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New immunotherapy treatments for ovarian cancer will save lives

10 March 2021


We know that finding new effective treatments for ovarian cancer is vital to ensuring women with ovarian cancer have a better chance of survival. The biggest impact we can make is funding scientific research that will develop new treatment options, especially for women who do not respond well to current treatments. A type of treatment called immunotherapy could be key to working towards our shared vision - a world where no woman dies of ovarian cancer.

Immunotherapy could be the key to providing more effective treatment for ovarian cancer patients. Ovarian Cancer Action is investing in three exciting research projects that will investigate how the immune system can once again be used to fight ovarian cancer - each with a unique lens.

What is immunotherapy?

Many cancers are detected and eliminated by the immune system before they are ever detected. However, some cancers ‘dodge’ the immune system and progress on to threaten our health. Cancers have an immunosuppressive nature, which means tumours can influence the immune system to not work properly and help to support its growth.  

Immunotherapy is a new and highly effective treatment that ‘boosts’ the immune system to kill these tumours. Where chemotherapy uses powerful drugs to target fast-growing tumours, it cannot tell which fast-growing cells are cancerous or not, so healthy fast-growing cells like your hair and skin are also affected. Immunotherapy works by boosting the body’s own immune system, enabling it to recognise and eliminate cancer cells, while leaving healthy cells alone. 

Why is immunotherapy now needed for ovarian cancer?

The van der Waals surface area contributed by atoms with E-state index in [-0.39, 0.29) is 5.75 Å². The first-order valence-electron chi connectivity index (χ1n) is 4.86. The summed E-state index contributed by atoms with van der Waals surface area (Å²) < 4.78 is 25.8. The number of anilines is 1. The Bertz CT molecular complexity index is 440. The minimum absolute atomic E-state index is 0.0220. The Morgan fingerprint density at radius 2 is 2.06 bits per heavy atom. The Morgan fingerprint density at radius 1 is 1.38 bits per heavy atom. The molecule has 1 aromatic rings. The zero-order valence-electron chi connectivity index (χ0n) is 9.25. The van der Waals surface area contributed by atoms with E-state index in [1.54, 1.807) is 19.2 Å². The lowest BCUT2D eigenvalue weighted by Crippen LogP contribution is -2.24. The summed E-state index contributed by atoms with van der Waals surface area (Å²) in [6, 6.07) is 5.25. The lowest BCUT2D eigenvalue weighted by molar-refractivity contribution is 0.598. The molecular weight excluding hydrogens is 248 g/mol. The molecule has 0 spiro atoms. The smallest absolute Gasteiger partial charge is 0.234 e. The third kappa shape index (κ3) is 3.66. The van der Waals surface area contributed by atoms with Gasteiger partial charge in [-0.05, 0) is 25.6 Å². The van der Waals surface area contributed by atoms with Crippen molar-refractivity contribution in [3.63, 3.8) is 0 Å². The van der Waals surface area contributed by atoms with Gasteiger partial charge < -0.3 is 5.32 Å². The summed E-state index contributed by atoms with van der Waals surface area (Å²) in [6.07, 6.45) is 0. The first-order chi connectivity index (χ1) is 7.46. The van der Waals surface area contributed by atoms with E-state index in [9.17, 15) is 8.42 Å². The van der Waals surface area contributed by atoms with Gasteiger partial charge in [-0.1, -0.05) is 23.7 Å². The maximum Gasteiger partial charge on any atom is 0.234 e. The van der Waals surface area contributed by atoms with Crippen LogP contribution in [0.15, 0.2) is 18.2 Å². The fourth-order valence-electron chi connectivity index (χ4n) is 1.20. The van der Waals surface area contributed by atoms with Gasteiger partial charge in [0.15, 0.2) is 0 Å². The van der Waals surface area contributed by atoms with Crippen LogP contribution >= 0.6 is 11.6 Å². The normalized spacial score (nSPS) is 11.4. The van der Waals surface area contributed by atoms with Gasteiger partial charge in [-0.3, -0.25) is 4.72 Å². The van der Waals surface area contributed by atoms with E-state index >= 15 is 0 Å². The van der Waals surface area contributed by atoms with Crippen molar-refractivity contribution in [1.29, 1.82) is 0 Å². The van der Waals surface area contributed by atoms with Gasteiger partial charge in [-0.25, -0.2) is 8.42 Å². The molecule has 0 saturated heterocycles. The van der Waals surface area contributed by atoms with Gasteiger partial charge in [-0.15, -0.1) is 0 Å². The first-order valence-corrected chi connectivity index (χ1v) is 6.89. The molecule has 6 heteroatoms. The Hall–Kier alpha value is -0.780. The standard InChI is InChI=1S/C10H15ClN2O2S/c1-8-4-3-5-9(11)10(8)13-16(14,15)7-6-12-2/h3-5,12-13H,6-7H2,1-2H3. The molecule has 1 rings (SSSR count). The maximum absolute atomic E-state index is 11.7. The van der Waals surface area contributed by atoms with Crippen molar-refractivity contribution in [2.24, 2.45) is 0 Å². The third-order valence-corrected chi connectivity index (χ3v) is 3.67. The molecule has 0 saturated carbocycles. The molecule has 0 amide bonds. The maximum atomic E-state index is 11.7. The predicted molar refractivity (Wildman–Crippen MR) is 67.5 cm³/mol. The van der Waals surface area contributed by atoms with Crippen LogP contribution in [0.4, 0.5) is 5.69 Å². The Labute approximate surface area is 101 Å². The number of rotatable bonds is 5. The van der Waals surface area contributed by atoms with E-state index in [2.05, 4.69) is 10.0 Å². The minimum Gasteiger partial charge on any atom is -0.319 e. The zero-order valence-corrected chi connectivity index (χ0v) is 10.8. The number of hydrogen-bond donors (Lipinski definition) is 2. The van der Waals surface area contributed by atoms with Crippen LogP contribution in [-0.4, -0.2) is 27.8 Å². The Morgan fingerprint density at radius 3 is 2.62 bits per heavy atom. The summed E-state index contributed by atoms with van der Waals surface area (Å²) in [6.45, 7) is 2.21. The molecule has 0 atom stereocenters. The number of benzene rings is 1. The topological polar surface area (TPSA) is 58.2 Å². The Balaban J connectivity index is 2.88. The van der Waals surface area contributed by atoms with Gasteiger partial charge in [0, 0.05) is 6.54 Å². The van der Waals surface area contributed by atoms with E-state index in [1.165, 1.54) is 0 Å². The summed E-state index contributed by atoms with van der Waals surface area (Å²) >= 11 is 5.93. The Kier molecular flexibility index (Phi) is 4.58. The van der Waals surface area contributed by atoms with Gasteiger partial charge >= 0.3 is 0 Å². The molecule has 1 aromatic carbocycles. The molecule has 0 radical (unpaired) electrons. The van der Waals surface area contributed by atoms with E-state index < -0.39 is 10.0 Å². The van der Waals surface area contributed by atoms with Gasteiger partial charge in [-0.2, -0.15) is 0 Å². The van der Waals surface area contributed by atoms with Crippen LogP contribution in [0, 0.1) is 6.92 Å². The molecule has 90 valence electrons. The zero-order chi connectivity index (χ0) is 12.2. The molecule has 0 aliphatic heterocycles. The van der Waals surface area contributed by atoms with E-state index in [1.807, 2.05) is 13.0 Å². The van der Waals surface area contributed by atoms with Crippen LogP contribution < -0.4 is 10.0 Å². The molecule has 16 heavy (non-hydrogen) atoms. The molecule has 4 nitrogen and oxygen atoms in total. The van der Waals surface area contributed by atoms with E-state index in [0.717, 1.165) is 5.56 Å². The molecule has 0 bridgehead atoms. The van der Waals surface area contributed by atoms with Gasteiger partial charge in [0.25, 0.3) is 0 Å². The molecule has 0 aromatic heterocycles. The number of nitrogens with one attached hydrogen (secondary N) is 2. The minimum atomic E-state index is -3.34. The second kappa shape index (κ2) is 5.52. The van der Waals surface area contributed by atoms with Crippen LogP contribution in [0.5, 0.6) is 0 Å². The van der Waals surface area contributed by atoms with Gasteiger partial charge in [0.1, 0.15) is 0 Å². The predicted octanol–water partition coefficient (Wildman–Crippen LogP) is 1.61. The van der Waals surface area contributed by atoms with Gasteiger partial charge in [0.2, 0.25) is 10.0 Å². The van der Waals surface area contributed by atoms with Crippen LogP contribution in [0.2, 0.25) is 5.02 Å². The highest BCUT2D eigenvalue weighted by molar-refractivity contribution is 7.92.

Whilst significant advances have been made in surgery and chemo-therapy based treatments for ovarian cancer, the survival rates have only modestly improved. Immunotherapy has revolutionised treatment of many cancers, but the results for ovarian cancer have not yet been as successful. This is because ovarian cancers are particularly good at tricking the immune system into not killing it. New immunotherapies that reduce the immunosuppressive tumour environment need to be developed to treat women successfully.  

Developing an ovarian cancer vaccine at the University of Oxford

Professor Ahmed Ahmed at the University of Oxford wants to find ways to boost the immune system during ovarian cancer, which could potentially lead to the development of a therapeutic vaccine. 

Ovarian cancer cells have developed a clever way to exhaust the immune system so it cannot do its job. One way to re-energise the immune system is by extracting immune cells called T-cells from the patient, giving them a boost in the lab, and putting them back into the patient. Scientists have already found this vaccination technique is a powerful way to treat certain cancers. Professor Ahmed’s team wants to test out if T-cells can be trained to target a specific mutation in an ovarian cancer cell, and destroy the tumour completely. Also, based on their previous finding on immune cells found in the fallopian tube, they want to see if these cells can be used to kill cancer cells. If successful this innovative approach could be the most effective immunotherapy strategy for ovarian cancer developed yet.